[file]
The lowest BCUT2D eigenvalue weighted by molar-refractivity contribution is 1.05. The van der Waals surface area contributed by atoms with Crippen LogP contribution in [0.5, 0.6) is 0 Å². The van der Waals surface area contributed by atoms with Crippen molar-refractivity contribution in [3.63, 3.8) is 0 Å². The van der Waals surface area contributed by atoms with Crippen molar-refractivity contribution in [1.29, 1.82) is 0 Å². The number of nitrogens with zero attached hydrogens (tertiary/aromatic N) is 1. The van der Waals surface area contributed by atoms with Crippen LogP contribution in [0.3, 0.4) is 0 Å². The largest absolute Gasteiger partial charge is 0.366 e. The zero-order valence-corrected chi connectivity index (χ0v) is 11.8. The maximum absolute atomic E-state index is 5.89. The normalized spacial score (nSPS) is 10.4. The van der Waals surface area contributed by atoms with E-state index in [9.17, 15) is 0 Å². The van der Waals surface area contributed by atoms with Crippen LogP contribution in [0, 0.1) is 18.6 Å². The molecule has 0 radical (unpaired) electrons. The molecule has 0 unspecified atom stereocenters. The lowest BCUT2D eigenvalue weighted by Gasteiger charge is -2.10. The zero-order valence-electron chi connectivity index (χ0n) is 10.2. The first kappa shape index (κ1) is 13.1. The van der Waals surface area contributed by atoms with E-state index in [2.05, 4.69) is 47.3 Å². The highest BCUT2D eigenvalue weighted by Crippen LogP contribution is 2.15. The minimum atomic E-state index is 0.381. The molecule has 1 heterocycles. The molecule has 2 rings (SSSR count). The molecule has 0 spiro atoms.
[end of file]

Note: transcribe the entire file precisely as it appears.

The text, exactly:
The lowest BCUT2D eigenvalue weighted by molar-refractivity contribution is 1.05. The van der Waals surface area contributed by atoms with Crippen LogP contribution in [0.5, 0.6) is 0 Å². The van der Waals surface area contributed by atoms with Crippen molar-refractivity contribution in [3.63, 3.8) is 0 Å². The van der Waals surface area contributed by atoms with Crippen molar-refractivity contribution in [1.29, 1.82) is 0 Å². The number of nitrogens with zero attached hydrogens (tertiary/aromatic N) is 1. The van der Waals surface area contributed by atoms with Crippen LogP contribution in [0.3, 0.4) is 0 Å². The largest absolute Gasteiger partial charge is 0.366 e. The zero-order valence-corrected chi connectivity index (χ0v) is 11.8. The maximum absolute atomic E-state index is 5.89. The normalized spacial score (nSPS) is 10.4. The van der Waals surface area contributed by atoms with E-state index in [9.17, 15) is 0 Å². The van der Waals surface area contributed by atoms with Crippen LogP contribution in [0, 0.1) is 18.6 Å². The molecule has 0 radical (unpaired) electrons. The molecule has 0 unspecified atom stereocenters. The lowest BCUT2D eigenvalue weighted by Gasteiger charge is -2.10. The zero-order valence-electron chi connectivity index (χ0n) is 10.2. The first kappa shape index (κ1) is 13.1. The van der Waals surface area contributed by atoms with E-state index in [2.05, 4.69) is 47.3 Å². The highest BCUT2D eigenvalue weighted by Crippen LogP contribution is 2.15. The minimum atomic E-state index is 0.381. The molecule has 1 heterocycles. The molecule has 2 rings (SSSR count). The molecule has 0 spiro atoms.